South African Communist Party Deputy General Secretary Solly Mapaila said the SACP had “full confidence” in President Cyril Ramaphosa, who delivered an “excellent” State of the Nation address on 13 February 2020. But the SACP’s support for Ramaphosa was not “unconditional” — it hinged on whether he stayed the course of honest leadership.
“Like we did have confidence in President Zuma, but when he deviated, we criticised him. The same in President Ramaphosa, but if he deviates, we will criticise him — that’s the long and short of it.”
Mapaila sat down with Daily Maverick for an impromptu conversation after addressing the Cape Town Press Club on 14 February.
An uMkhonto weSizwe veteran, Mapaila operated outside South Africa before 1994. He became Deputy General Secretary in 2012.
He was pleased with the government’s response to the youth unemployment crisis, which includes investment into the TVET sector by building more colleges and increasing the course offerings at those colleges.
Regarding Eskom, Mapaila felt it should remain the primary entity on energy in the country, but he was in favour of the government’s plans to source power from renewable energy resources.
These plans include purchasing supplementary power from existing wind and solar plants.
His sentiments on the SAA/SA Express Business Rescue process, however, were negative. He felt the processes followed by business rescue practitioners were effectively “killing the entity”:
“We (the SACP) think it’s a reckless posture and they’ve even undermined the guidelines regarding the law governing the Business Rescue process. For example, you are supposed to develop a report and share it with the shareholders; they don’t do that. Before they even present the report, they start taking drastic actions, cutting routes and so forth.”
He was “extremely angry” about worker retrenchments at SAA, saying there was “no consideration” for workers’ wellbeing.
More so, Mapaila asserted that if SAA collapses, it would result in major job losses in companies and industries linked to the national airline.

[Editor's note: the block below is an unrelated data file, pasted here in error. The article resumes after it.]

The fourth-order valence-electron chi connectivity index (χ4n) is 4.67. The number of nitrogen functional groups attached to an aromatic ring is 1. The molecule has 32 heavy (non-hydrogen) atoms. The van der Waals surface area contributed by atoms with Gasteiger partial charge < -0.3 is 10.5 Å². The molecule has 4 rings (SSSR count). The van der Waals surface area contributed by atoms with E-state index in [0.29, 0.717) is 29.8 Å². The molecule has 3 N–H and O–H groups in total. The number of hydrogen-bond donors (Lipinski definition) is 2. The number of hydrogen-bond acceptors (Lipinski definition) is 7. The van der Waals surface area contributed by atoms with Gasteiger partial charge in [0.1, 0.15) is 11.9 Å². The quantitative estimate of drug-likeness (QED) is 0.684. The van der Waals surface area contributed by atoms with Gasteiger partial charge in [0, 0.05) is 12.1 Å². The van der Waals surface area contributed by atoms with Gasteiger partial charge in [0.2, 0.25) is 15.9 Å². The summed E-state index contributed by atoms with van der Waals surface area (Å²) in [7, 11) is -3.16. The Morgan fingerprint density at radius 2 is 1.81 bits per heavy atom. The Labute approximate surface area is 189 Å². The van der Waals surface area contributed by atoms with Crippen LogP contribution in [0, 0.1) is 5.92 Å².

“There are companies that rely on the viability of SAA. It is therefore important that it must be protected.”
In response to the hour-long disruption by members of the EFF during the SONA, he condemned the attack on Public Enterprises Minister Pravin Gordhan, calling it “unnecessary abuse”.
“We reject the racial slurs and undertones against him,’ said Mapaila on behalf of the SACP.
SONA proceedings were briefly suspended on Thursday after members of the EFF including leader Julius Malema and former spokesperson Mbuyiseni Ndlozi demanded that apartheid-era president FW De Klerk be removed from the National Assembly and for President Cyril Ramaphosa to fire Gordhan.
The EFF blamed Gordhan for the failure of the country’s state-owned enterprises (SOE), namely Eskom and SAA and referred to him by his second name “Jamnadas” a common tactic used by the party on Twitter in order to label Gordhan an outsider.
Mapaila affirmed that Gordhan was not to blame for the poor state of the SOEs:
“(The EFF) blames him on things that he literally would not have had power or influence on. He’s not the one that plunged Eskom into crisis. Eskom was plunged into crisis by first, underinvestment by government and second, by corruption and poor management.”
He felt that members of the EFF had placed themselves on the “moral high ground” despite having skeletons in their own closets.
“Let’s take the VBS scandal. This is basically a bank of the poor, that relied on savings of village men and women, old people, the pensioners. They stole from the poor.”
In the past, the SACP has supported Gordhan amid continued attacks from the EFF and the scathing 2019 report released by the Public Protector, Busisiwe Mkhwebane, accusing Gordhan of forming the infamous SARS Rogue Unit, thus linking him to State Capture.
The report is currently under judicial review.
The SACP has also joined forces with civil society organisations in continued efforts to fight corruption. Mapaila expressed the SACP’s support for the recent “year of the orange overalls” campaign led by the Ahmed Kathrada Foundation alongside other civil society groups to put those linked to State Capture behind bars.
Cosatu, the other partner in the tripartite alliance, released a statement on 14 February with an overall positive reaction to the SONA.
“The speech succeeded in identifying the bottlenecks that have led to economic stagnation and has managed to focus on some of the solutions that have been proposed by the ANC Manifesto,” wrote Matthew Parks, the Deputy Parliamentary Co-ordinator.
The response included welcoming the establishment of a state bank, the investment into the Prasa rail network and the building of TVET colleges, though concerns were raised over the lack of detailed plans to combat safety in schools and “scant details on how the government plans to restructure and rationalise” state-owned enterprises. DM
The filming of The Beach permanently damaged the ecosystem on the Thai island it was located on.